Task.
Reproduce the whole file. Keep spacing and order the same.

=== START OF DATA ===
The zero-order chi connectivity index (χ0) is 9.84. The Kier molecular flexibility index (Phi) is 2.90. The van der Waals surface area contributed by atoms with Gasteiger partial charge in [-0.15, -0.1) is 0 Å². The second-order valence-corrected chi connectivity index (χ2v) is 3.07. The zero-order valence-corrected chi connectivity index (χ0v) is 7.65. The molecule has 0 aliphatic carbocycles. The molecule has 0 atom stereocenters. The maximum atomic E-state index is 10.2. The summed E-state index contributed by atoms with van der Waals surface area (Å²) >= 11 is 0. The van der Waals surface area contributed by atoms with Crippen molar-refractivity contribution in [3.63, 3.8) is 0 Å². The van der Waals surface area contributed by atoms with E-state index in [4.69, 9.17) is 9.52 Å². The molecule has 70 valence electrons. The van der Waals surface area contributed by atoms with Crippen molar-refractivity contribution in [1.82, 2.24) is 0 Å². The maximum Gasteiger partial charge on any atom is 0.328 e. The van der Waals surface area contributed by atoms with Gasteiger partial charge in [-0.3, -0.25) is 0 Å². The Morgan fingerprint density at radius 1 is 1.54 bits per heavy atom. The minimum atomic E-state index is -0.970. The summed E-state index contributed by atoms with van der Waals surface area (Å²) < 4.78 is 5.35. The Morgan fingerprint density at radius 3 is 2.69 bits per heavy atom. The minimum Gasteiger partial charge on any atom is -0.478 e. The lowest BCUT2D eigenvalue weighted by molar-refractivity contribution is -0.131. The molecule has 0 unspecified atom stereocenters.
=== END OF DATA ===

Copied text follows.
The zero-order chi connectivity index (χ0) is 9.84. The Kier molecular flexibility index (Phi) is 2.90. The van der Waals surface area contributed by atoms with Gasteiger partial charge in [-0.15, -0.1) is 0 Å². The second-order valence-corrected chi connectivity index (χ2v) is 3.07. The zero-order valence-corrected chi connectivity index (χ0v) is 7.65. The molecule has 0 aliphatic carbocycles. The molecule has 0 atom stereocenters. The maximum atomic E-state index is 10.2. The summed E-state index contributed by atoms with van der Waals surface area (Å²) >= 11 is 0. The van der Waals surface area contributed by atoms with Crippen molar-refractivity contribution in [3.63, 3.8) is 0 Å². The van der Waals surface area contributed by atoms with E-state index in [4.69, 9.17) is 9.52 Å². The molecule has 70 valence electrons. The van der Waals surface area contributed by atoms with Crippen molar-refractivity contribution in [1.82, 2.24) is 0 Å². The maximum Gasteiger partial charge on any atom is 0.328 e. The van der Waals surface area contributed by atoms with Gasteiger partial charge in [-0.3, -0.25) is 0 Å². The Morgan fingerprint density at radius 1 is 1.54 bits per heavy atom. The minimum atomic E-state index is -0.970. The summed E-state index contributed by atoms with van der Waals surface area (Å²) < 4.78 is 5.35. The Morgan fingerprint density at radius 3 is 2.69 bits per heavy atom. The minimum Gasteiger partial charge on any atom is -0.478 e. The lowest BCUT2D eigenvalue weighted by molar-refractivity contribution is -0.131. The molecule has 0 unspecified atom stereocenters.